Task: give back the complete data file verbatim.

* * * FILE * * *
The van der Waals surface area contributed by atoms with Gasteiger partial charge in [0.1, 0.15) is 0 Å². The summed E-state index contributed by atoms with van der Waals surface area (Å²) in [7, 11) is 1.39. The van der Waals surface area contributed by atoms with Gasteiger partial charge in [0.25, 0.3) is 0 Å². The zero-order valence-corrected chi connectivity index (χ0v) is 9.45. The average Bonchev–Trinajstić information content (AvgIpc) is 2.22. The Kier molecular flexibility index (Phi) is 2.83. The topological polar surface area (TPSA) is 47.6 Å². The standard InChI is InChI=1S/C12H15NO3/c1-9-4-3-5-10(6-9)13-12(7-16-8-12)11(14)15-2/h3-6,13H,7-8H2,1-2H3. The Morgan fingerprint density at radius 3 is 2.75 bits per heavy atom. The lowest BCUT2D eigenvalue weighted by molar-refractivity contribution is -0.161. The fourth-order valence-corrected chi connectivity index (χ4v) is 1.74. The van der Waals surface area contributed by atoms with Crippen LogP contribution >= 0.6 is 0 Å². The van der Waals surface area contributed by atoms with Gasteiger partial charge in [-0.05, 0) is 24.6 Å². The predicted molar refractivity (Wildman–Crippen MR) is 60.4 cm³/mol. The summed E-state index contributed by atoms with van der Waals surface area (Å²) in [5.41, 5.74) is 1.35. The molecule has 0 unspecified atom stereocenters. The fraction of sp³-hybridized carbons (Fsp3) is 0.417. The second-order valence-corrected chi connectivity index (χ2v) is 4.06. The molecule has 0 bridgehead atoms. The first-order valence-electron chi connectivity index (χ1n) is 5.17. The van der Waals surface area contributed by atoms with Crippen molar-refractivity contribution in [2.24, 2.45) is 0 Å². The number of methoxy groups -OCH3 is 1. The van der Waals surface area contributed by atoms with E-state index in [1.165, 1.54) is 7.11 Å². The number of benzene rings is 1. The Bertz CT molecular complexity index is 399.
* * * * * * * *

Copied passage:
The van der Waals surface area contributed by atoms with Gasteiger partial charge in [0.1, 0.15) is 0 Å². The summed E-state index contributed by atoms with van der Waals surface area (Å²) in [7, 11) is 1.39. The van der Waals surface area contributed by atoms with Gasteiger partial charge in [0.25, 0.3) is 0 Å². The zero-order valence-corrected chi connectivity index (χ0v) is 9.45. The average Bonchev–Trinajstić information content (AvgIpc) is 2.22. The Kier molecular flexibility index (Phi) is 2.83. The topological polar surface area (TPSA) is 47.6 Å². The standard InChI is InChI=1S/C12H15NO3/c1-9-4-3-5-10(6-9)13-12(7-16-8-12)11(14)15-2/h3-6,13H,7-8H2,1-2H3. The Morgan fingerprint density at radius 3 is 2.75 bits per heavy atom. The lowest BCUT2D eigenvalue weighted by molar-refractivity contribution is -0.161. The fourth-order valence-corrected chi connectivity index (χ4v) is 1.74. The van der Waals surface area contributed by atoms with Crippen LogP contribution >= 0.6 is 0 Å². The van der Waals surface area contributed by atoms with Gasteiger partial charge in [-0.05, 0) is 24.6 Å². The predicted molar refractivity (Wildman–Crippen MR) is 60.4 cm³/mol. The summed E-state index contributed by atoms with van der Waals surface area (Å²) in [5.41, 5.74) is 1.35. The molecule has 0 unspecified atom stereocenters. The fraction of sp³-hybridized carbons (Fsp3) is 0.417. The second-order valence-corrected chi connectivity index (χ2v) is 4.06. The molecule has 0 bridgehead atoms. The first-order valence-electron chi connectivity index (χ1n) is 5.17. The van der Waals surface area contributed by atoms with Crippen molar-refractivity contribution in [2.24, 2.45) is 0 Å². The number of methoxy groups -OCH3 is 1. The van der Waals surface area contributed by atoms with E-state index in [1.165, 1.54) is 7.11 Å². The number of benzene rings is 1. The Bertz CT molecular complexity index is 399.